The study of situational awareness began in aviation and spread quickly to other fields, including public safety. It’s common nowadays to hear law enforcement, EMS, fire-rescue, and 911 personnel, as well as the vendors that serve them, talk about enhancing situational awareness–usually by providing data or insight in the field.

But what is meant by this term? According to Mica Endsley (1988), “Situational awareness is the perception of the elements in the environment within a volume of time and space, the comprehension of their meaning and a projection of their status in the near future.” In other words, it’s awareness of stuff going on in your vicinity that might affect you. Part of this awareness of “stuff going on in your vicinity” would also include your own state, e.g., “How am I doing?”

This is where mindfulness becomes pertinent.

Awareness and Meditation

The challenge for awareness of this sort–what we can call mindfulness or nonjudgemental awareness–is striking a balance in weighting perceptions of outside forces vs. inner forces. We are looking, in a sense, to find equilibrium. Too much inward attention can lead to self-consciousness or arrogance. Too little and you might be left to project your subconscious state onto the world around you, lacking what we sometimes call emotional intelligence. I have found meditation helpful in striking this balance (and even transcending this distinction).

But what do I mean by “meditation”? According to the popular mindfulness app Headspace, there are at least 16 distinct forms of meditation! The good news is we can ignore most of them. These can be divided in two: focus-based and awareness-based meditation. It is the latter I practice, what is called zazen. I won’t get into it here, but suffice it to say it’s just sitting. Awareness is what we’re after, not focus. We’re not striving after insight or even peace. Quiet, intentional awareness (and good posture) is the name of this game.

As a first responder, just sitting can be a real challenge. You tend to be doers and problem-solvers. Sitting in a quiet room with erect posture runs counter to your instincts. However, life, as they say, comes at us quickly. Sooner or later we all need to be still and face silence, whether we want to or not. But with practice, I have found we can create greater acceptance, as well as awareness–what you might call situational awareness. In fact, when Harvard professor of psychology Ellen Langer was working with the Federal Aviation Authority on teaching mindfulness to pilots, they changed the term from “mindfulness” to “situational awareness” because they felt it would better resonate with that audience.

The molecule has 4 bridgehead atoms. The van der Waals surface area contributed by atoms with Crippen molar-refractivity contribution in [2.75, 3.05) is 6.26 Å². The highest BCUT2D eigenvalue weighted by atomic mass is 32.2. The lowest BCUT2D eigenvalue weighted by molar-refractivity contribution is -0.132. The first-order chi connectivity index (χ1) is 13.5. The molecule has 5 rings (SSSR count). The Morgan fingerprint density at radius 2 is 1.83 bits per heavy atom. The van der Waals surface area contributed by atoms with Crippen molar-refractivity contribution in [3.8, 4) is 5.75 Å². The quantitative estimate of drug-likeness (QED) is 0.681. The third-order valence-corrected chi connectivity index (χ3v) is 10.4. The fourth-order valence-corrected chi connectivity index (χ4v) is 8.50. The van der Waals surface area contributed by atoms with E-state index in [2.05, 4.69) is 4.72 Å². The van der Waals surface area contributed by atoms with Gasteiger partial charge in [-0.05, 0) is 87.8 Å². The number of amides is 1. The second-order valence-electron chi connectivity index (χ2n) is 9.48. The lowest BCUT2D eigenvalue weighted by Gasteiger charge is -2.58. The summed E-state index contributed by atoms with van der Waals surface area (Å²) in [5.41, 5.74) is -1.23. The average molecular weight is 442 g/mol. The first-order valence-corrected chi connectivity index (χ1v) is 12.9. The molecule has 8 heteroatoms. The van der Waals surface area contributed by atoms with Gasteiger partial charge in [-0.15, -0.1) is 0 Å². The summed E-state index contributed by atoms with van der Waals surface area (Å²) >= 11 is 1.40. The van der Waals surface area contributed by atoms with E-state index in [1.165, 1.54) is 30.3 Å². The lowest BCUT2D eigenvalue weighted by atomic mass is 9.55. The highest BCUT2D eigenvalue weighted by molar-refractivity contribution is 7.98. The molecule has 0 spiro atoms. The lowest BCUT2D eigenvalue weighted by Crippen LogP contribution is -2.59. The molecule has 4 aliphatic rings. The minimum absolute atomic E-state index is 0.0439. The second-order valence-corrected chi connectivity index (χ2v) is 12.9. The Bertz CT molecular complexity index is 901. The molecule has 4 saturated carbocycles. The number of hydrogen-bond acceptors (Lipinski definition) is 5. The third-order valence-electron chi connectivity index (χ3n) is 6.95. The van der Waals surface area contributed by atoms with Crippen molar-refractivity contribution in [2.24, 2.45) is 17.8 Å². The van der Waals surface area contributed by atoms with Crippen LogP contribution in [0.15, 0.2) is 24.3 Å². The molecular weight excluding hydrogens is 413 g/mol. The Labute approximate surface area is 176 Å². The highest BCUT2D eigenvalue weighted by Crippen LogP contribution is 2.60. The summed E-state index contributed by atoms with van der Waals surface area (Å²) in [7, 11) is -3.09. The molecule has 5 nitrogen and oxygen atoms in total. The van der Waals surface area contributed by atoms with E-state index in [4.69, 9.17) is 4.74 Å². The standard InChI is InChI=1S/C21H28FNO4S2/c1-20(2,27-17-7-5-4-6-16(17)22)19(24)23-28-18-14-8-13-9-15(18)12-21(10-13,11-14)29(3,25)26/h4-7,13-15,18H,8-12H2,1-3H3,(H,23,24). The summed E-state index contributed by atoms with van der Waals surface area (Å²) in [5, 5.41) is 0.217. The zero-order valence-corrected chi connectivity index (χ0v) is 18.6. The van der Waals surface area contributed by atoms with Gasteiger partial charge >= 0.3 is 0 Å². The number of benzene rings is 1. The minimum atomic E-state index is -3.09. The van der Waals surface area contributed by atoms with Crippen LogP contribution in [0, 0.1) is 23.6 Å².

The Body at Work and at Rest

Mindfulness is taught routinely to the greatest living athletes too. Whether it’s the tattered copies of W. Timothy Gallwey’s classic Inner Game of Tennis floating around the NFL or George Mumford being called in to instruct championship-material NBA franchises, this is now routine. To paraphrase: great athletes learn to be self-aware without being self-conscious. They play at once the field, the clock, their opponents, and themselves. Miss a shot? No problem. Focus on what’s happening now.

Firefighter fitness expert Aaron Zamzow says first responders are professional athletes. I tend to think he’s right: you need to run, jump, hoist, shoot, carry, swim–whatever the call requires–under difficult and uncertain circumstances. The goal line is often unclear, but the body that makes it work is yours, for the time being, to keep and maintain. And as professional athletes, you too must work on your craft. A mindfulness practice, such as a moment’s quiet sitting, can be the hub of your efforts, synching body and mind, inner and out worlds.